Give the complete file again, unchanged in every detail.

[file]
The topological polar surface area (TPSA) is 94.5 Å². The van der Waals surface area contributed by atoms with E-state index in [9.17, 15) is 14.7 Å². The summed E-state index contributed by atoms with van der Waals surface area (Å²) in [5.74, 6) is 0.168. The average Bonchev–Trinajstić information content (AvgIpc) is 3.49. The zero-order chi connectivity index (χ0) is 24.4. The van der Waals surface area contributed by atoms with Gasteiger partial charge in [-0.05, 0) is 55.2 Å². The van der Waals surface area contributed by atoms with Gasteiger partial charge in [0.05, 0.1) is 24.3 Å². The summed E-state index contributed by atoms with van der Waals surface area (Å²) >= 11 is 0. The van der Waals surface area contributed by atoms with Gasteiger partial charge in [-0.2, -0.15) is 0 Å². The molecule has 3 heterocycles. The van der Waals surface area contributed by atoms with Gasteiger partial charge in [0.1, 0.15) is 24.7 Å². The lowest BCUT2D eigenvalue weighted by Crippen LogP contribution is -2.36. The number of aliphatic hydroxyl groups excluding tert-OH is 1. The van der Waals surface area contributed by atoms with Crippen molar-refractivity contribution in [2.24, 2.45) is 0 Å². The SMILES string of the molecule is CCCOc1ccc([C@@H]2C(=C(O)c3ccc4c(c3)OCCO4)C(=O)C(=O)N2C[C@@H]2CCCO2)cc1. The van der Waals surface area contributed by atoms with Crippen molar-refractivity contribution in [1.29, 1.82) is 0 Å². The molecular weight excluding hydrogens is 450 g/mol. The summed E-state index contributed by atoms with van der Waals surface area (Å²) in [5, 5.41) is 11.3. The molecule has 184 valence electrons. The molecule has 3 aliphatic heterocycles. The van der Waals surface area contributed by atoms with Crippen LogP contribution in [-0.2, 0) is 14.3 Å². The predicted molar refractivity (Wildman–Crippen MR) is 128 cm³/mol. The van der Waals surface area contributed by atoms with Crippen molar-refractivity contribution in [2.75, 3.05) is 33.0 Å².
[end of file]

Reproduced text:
The topological polar surface area (TPSA) is 94.5 Å². The van der Waals surface area contributed by atoms with E-state index in [9.17, 15) is 14.7 Å². The summed E-state index contributed by atoms with van der Waals surface area (Å²) in [5.74, 6) is 0.168. The average Bonchev–Trinajstić information content (AvgIpc) is 3.49. The zero-order chi connectivity index (χ0) is 24.4. The van der Waals surface area contributed by atoms with Gasteiger partial charge in [-0.05, 0) is 55.2 Å². The van der Waals surface area contributed by atoms with Gasteiger partial charge in [0.05, 0.1) is 24.3 Å². The summed E-state index contributed by atoms with van der Waals surface area (Å²) >= 11 is 0. The van der Waals surface area contributed by atoms with Gasteiger partial charge in [-0.2, -0.15) is 0 Å². The molecule has 3 heterocycles. The van der Waals surface area contributed by atoms with Gasteiger partial charge in [0.1, 0.15) is 24.7 Å². The lowest BCUT2D eigenvalue weighted by Crippen LogP contribution is -2.36. The number of aliphatic hydroxyl groups excluding tert-OH is 1. The van der Waals surface area contributed by atoms with Crippen molar-refractivity contribution in [2.24, 2.45) is 0 Å². The SMILES string of the molecule is CCCOc1ccc([C@@H]2C(=C(O)c3ccc4c(c3)OCCO4)C(=O)C(=O)N2C[C@@H]2CCCO2)cc1. The van der Waals surface area contributed by atoms with Crippen molar-refractivity contribution in [1.29, 1.82) is 0 Å². The molecular weight excluding hydrogens is 450 g/mol. The summed E-state index contributed by atoms with van der Waals surface area (Å²) in [5, 5.41) is 11.3. The molecule has 184 valence electrons. The molecule has 3 aliphatic heterocycles. The van der Waals surface area contributed by atoms with Crippen LogP contribution in [-0.2, 0) is 14.3 Å². The predicted molar refractivity (Wildman–Crippen MR) is 128 cm³/mol. The van der Waals surface area contributed by atoms with Crippen molar-refractivity contribution in [2.75, 3.05) is 33.0 Å².